This feature is opposite to previous one. Why did I put it in my troubleshooting improvements favorites list than? Because in addition to its main purposes, such as possibility to rollback DROP, DELETE (and other) operations we can also use this technique when master sends updates which slow down parallel reads executed by slave. For example, we can delay expensive ALTER TABLE until time when peak load on a web site passed. Because this option is set up on a slave, we can spread such expensive queries among them, so the application can use another slave for reads while one is busy.

11. Partial images in RBR.


This feature can increase replication performance dramatically.

Today one of most popular row-based replication performance issues is long transferring time of large events. For example, if you have a row with LONGBLOB column, any modification of this row, even of an integer field, will require to send whole row. In other words, to modify 4 bytes master will send to slave up to 4G. Since version 5.6 it is possible to setup how to send rows in case of row-based replication.

binlog_row_image=full will mimic 5.5 and earlier behavior: full row will be stored in the binary log file.

binlog_row_image=minimal will store only modified data

and

binlog_row_image=noblob will store full row for all types except blobs

12. GET DIAGNOSTICS queries and access to Diagnostic Area.

Diagnostic Area is a structure which filled after each query execution. It contains two kinds of information: query results, such as number of affected rows, and information about warnings and notes.

Now we can access Diagnostic Area through GET DIAGNOSTICS queries.

13.  HANDLERs processing is more like SQL standard now.

I wrote about this two times already: here and here

So I would not repeat my second post, just mention again I am finally happy with how HANDLERs work now.

PERFORMANCE_SCHEMA improvements


These are huge improvements!

In version 5.5, when performance schema was introduced, I'd say it was mostly designed for MySQL developers themselves or at least for people who know MySQL source code very well. Now performance schema is for everybody.

14. New instruments to watch IO operations.

We can even watch IO operations for specific table. There are also new aggregation tables by these operations.

15. New tables events_statements_* instrument statements.

Now we can know what happens during query execution.

Things like SQL text of the query, event name, corresponding to particular code and statistics of the query execution.

16. Instruments for operation stages: events_stages_* tables.


EVENT_NAME
field of these tables contains information similar to content of SHOW PROCESSLIST, but field SOURCE has exact source code row there operations executed. This is very useful when you want to know what is going on.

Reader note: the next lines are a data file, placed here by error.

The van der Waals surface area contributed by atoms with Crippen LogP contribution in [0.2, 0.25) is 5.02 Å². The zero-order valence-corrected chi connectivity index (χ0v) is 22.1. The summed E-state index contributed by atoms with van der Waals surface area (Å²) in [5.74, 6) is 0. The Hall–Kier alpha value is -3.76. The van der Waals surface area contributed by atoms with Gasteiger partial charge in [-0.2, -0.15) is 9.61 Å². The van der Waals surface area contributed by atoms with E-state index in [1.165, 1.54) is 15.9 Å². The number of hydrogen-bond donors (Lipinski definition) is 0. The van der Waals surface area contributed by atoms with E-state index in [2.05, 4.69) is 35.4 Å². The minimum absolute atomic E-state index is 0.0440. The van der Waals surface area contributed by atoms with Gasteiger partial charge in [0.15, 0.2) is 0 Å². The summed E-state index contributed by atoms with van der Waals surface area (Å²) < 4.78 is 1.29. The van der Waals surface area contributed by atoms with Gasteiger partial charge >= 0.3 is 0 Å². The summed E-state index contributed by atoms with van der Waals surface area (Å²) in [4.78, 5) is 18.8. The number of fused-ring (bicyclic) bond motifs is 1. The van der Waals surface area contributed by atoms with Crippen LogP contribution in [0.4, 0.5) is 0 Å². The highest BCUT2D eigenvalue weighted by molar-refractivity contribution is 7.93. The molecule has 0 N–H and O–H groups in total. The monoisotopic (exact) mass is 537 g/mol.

I strongly recommend you to study events_statements_* and events_stages_* tables

17. New digests: for operators by account, user, host and so on.


These are very useful for work with historical data.

Of course, there are history tables, which we know since version 5.5, exist for both events_stages and events_statements.

We can also filter information by users, sessions and tables.

18. HOST_CACHE table.

This table contains information about client host and IP address which are stored in the host cache, so MySQL server should not query DNS server second time.

I am not sure why it is in Performance Schema and not in Information Schema, but maybe this is only me.


I expect to get use of it when diagnosing connection failures.

Monday Oct 01, 2012

Slides for MySQL Connect session "Managing and Troubleshooting MySQL for Oracle DBAs"

I just uploaded presentation for session "Managing and Troubleshooting MySQL for Oracle DBAs" here.


I also created a guide of EXPLAIN features (URL, which I forgot to put on slide). Here it is.

Wednesday Sep 19, 2012

That's all about nuances

When I sent a proposal for session "Managing and Troubleshooting MySQL for Oracle DBAs" to MySQL Connect conference org committee it had not any mention of Oracle in its name, but later I was asked to provide more details for former Oracle DBAs who want to use MySQL. I was fast and I said "yes".

So my original aim to teach people to troubleshoot MySQL changed to teaching of how different is MySQL from Oracle in troubleshooting aspects. Although both RDBMs have very much in common they are definitely very different. So what I am going to speak about this time is nuances of how MySQL stores data, how it manages locks, why its high availability solutions: MySQL Cluster and Replication have same names as Oracle's, but work differently and more. And, of course, I will tell how to troubleshoot it all.

Friday Jul 13, 2012

Performance Schema in version 5.6 helps to prevent SQL Injection attacks

There were few prominent SQL Injection attacks lately.



Such breakages could be possible when an attacker finds that user data, sent to a SQL server, not properly sanitized.

Usually successful attack is preceded by queries which cause parse errors.


mysql> select thread_id, sql_text from events_statements_history_long where event_name='statement/sql/er'ror;
ERROR 1064 (42000): You have an error in your SQL syntax; check the manual that corresponds to your MySQL server version for the right syntax to use near 'ror' at line 1

Easiest test to find out if website can be attacked is to send, using web form or address bar, a value which contains special symbol, say "'", like in the word "D'Artagnan", then analyse if it was properly handled.



There are practices which web developer should use to avoid such situations. They include 100% sanitizing of all incoming data, allowing only expected values and rejecting any other or limitation of database accounts which web site uses. In latter case even if SQL injection happens, damage, which it can make, would be minimal.

But all these means work at the design stage. What to do if you are responsible for large legacy project, so you can not be 100% sure everything is handled properly?